Today at the Tree of Life Unitarian Universalist Congregation in McHenry we will mark and honor Veterans Day and listen to an explicitly Humanist service. If these things seem contradictory, they are not.
American Humanism has long, deep roots, especially among the 19th Century Free Thinkers especially with the rise of technology and scientific advances like the Theory of Evolution that challenged traditional Biblical teachings. But it really took hold and flourished after World War I when a generation began to question the existence of a God that would allow such mass human misery. If God cannot intervene to save humanity, then perhaps it was in our own hands to do so. The horrors of the Holocaust and the Atomic bomb had a similar effect after World War II.
By the mid-1950s Humanism was the dominant theology among Unitarian congregations and remained so after the creation of the Unitarian Universalist Association. Sometime UU Humanists were belligerently intolerant of the remaining theists in the pews and pulpits. They remained on top through the early 21st Century when a yearning for spirituality breathed new life into theists of all stripes, not just Christians, but followers of Buddhism and other Eastern practices and earth-centered beliefs like Wicca.
Still, surveys show that most UUs continue to identify somewhere on the spectrum of Humanism. It is certainly true in our congregation. Yet we seldom hear an explicitly Humanist sermon. Through much of the church year we celebrate the variety of traditions and sources that contribute to our heritage and understanding—Christian and Jewish holidays, Eastern meditation practices, earth-centered traditions—albeit sometime through broadly Humanist filters. But we almost never devote a Sunday service just to Humanism.
The Science and Humanism window from the Tree of Life's commemoration of the traditions that inspire us can be seen in the gazebo in the social room.
Today we will hear William A, Zingrone, an author, lecturer on Developmental Psychology and Illinois chair of the Secular Coalition for America. He blogs regularly at Dispatches from the New Enlightenment.
For Veterans Day we will dedicate our monthly Second Sunday Collection to our long-time partner TLS Veterans Services which serves the needs of McHenry County Veterans with the New Horizons Transitional Living facility in Hebron and other housing services, peer support groups, employment assistance, and outdoor recreations opportunities. Mary Ott, TLS Veterans Development Director will make a brief presentation about their work.
I was asked to provide a Veteran theme Chalice Lighting to open our services. I will be reading a poem from my 2004 Skinner House collection, We Build Temples in the Heart based on the memories of a boy from Cheyenne in the ‘50s.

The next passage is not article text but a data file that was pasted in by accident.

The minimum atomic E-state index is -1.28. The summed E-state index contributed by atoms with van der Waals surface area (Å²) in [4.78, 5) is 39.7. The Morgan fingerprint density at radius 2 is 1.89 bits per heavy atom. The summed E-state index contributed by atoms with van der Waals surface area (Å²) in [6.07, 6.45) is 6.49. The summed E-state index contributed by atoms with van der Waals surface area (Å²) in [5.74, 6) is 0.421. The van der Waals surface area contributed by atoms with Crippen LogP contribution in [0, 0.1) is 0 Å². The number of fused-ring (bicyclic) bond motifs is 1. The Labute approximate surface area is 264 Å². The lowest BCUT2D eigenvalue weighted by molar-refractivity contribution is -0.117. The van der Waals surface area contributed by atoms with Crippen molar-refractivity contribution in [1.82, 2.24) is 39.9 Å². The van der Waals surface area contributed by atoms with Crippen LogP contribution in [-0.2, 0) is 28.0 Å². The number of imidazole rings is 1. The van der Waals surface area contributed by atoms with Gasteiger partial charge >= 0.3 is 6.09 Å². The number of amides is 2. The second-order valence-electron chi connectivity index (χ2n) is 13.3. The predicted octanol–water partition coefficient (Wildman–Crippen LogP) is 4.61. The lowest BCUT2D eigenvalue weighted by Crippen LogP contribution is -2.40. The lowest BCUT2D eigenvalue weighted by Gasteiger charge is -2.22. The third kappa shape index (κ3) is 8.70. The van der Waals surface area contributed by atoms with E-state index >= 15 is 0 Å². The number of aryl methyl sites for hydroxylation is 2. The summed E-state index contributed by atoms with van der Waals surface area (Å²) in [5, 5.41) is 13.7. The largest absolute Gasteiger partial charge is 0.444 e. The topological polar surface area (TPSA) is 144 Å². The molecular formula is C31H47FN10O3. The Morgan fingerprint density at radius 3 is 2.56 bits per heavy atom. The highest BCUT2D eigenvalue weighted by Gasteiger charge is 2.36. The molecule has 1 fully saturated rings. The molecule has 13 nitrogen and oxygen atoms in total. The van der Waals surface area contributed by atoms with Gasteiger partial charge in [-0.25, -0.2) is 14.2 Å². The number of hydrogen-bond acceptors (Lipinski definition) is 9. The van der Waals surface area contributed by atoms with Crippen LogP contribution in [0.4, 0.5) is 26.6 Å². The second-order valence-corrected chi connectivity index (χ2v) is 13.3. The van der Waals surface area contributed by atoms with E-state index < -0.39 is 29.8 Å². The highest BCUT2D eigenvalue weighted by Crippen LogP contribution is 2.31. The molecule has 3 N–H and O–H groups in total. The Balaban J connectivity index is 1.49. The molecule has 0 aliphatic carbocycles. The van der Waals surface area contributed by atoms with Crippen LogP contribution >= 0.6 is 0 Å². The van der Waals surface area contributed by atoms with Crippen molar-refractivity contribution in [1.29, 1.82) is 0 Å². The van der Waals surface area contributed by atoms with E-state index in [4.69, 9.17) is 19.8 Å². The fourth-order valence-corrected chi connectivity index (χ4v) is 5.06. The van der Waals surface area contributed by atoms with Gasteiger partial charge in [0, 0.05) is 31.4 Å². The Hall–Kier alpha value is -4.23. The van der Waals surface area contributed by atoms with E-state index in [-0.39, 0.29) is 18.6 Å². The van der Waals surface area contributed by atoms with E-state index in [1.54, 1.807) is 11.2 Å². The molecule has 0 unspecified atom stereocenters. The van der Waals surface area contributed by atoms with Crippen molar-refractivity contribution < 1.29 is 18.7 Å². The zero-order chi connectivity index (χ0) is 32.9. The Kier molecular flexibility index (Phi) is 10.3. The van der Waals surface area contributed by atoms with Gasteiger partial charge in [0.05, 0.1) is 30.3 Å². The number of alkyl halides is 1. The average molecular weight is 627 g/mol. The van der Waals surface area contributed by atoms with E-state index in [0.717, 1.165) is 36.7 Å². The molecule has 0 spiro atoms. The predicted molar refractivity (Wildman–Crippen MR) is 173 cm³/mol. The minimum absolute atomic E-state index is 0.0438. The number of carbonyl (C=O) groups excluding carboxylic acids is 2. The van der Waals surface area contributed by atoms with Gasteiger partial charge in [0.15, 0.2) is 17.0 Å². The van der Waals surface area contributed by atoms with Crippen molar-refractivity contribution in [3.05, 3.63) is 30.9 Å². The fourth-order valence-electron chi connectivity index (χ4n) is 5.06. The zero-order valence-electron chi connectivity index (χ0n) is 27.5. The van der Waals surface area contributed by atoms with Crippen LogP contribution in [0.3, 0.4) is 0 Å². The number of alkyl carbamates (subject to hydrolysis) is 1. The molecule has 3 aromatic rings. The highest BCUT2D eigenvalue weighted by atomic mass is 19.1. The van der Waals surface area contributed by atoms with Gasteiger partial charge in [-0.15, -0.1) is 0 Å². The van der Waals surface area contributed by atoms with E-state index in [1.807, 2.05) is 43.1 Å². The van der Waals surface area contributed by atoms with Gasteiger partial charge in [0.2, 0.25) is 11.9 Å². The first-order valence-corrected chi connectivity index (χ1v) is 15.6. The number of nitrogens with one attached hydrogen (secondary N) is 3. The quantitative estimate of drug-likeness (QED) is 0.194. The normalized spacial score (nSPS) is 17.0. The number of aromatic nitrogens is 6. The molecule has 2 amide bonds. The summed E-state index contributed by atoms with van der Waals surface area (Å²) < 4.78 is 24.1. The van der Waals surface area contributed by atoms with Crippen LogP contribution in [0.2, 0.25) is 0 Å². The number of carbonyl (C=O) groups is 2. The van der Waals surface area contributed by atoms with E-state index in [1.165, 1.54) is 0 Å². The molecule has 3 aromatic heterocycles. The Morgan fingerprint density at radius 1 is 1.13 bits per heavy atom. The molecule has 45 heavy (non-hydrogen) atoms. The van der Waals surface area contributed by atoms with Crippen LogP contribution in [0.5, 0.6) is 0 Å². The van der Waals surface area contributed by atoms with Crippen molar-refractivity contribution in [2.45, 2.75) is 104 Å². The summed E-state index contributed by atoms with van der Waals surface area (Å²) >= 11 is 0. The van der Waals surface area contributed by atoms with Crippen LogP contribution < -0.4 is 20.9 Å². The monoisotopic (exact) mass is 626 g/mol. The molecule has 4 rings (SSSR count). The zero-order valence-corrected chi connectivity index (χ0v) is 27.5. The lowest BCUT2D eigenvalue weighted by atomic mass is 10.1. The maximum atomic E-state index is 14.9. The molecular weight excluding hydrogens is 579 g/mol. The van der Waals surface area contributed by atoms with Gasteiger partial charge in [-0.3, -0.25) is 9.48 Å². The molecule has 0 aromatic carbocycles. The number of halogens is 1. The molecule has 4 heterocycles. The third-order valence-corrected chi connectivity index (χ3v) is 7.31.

Pictures, Poppies, Stars and Generations
We knew war.
Somewhere in every home a handsome young man
peered from a tinted photograph,
overseas cap at a jaunty angle
or the fifty-mission crush
or the crisp, square beanie of a gob.
usually someone’s Dad in some other life,
but sometimes the ghost of someone frozen in time,
caught in that picture like a fly in amber
while bloody shreds were left draped on barbed wire
ten feet from the high water on an anonymous beach,
or splattered on the glass of the ball turret
of a Mitchell bomber spiraling for an appointment
with a German potato field,
or bobbing in a sea of burning oil, naked and parboiled.
We knew pity.
The veterans in neat blue uniforms,
sleeves pinned to shoulders, ears shot away,
noses burned off, faces twitching,
fistfuls or red paper poppies in one hand,
shaking white cans for nickels with the other.
on every street corner, May and November
and no decent man or woman passed
without emptying pockets of change,
twisting flowers into button holes, on to purse straps,
without ever looking the peddler in the eye.
We knew death.
Inside scrapbooks with brittle pages and fading ink,
kept far up in the front hall closet behind hatboxes,
surrounded by last winter’s scarves and mittens,
between the leatherette boards bound by black shoelaces,
amid the rations coupons, V-mails,
postcards from exotic ports, Brownie snapshot,
campaign maps, and yellowed clippings,
a small fringed flag,
white edged in red and blue,
a gold star in the center.
In the neighborhood we looted footlockers and duffel bags,
saved our allowances for forays to the Army/Navy Store,
outfitted ourselves in helmet liners, webbed belts,
canteens and mess kits, cast–off khaki and drab,
and amid the prairie burrs and grasses,
between the wild rose hedge and lilac caves,
on top of the car port in the window wells,
every summer day we tried to sort glory from horror.
We knew war and pity and death—
And then—suddenly—it was our turn for real.
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